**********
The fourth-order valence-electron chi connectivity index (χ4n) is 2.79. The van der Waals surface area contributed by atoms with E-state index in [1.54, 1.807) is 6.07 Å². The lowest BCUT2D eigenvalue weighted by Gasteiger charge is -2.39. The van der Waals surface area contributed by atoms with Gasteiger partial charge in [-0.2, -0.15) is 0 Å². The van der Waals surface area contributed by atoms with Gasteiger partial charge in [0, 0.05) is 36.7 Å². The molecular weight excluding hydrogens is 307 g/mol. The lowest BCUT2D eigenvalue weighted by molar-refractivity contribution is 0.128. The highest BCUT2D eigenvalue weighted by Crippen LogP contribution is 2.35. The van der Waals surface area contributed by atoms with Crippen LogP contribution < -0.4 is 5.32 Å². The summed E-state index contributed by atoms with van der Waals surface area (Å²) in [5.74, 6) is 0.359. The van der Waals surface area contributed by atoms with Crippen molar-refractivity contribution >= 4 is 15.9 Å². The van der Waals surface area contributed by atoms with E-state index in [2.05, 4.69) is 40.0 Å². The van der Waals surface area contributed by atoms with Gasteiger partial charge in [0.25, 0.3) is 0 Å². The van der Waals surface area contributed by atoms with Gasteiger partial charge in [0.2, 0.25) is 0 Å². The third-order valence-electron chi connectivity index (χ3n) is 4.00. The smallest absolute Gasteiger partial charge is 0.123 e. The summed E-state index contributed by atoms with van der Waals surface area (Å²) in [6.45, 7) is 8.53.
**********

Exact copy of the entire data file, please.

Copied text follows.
The fourth-order valence-electron chi connectivity index (χ4n) is 2.79. The van der Waals surface area contributed by atoms with E-state index in [1.54, 1.807) is 6.07 Å². The lowest BCUT2D eigenvalue weighted by Gasteiger charge is -2.39. The van der Waals surface area contributed by atoms with Gasteiger partial charge in [-0.2, -0.15) is 0 Å². The van der Waals surface area contributed by atoms with Gasteiger partial charge in [0, 0.05) is 36.7 Å². The molecular weight excluding hydrogens is 307 g/mol. The lowest BCUT2D eigenvalue weighted by molar-refractivity contribution is 0.128. The highest BCUT2D eigenvalue weighted by Crippen LogP contribution is 2.35. The van der Waals surface area contributed by atoms with Crippen LogP contribution < -0.4 is 5.32 Å². The summed E-state index contributed by atoms with van der Waals surface area (Å²) in [5.74, 6) is 0.359. The van der Waals surface area contributed by atoms with Crippen molar-refractivity contribution >= 4 is 15.9 Å². The van der Waals surface area contributed by atoms with E-state index in [2.05, 4.69) is 40.0 Å². The van der Waals surface area contributed by atoms with Gasteiger partial charge in [0.25, 0.3) is 0 Å². The van der Waals surface area contributed by atoms with Gasteiger partial charge in [0.2, 0.25) is 0 Å². The third-order valence-electron chi connectivity index (χ3n) is 4.00. The smallest absolute Gasteiger partial charge is 0.123 e. The summed E-state index contributed by atoms with van der Waals surface area (Å²) in [6.45, 7) is 8.53.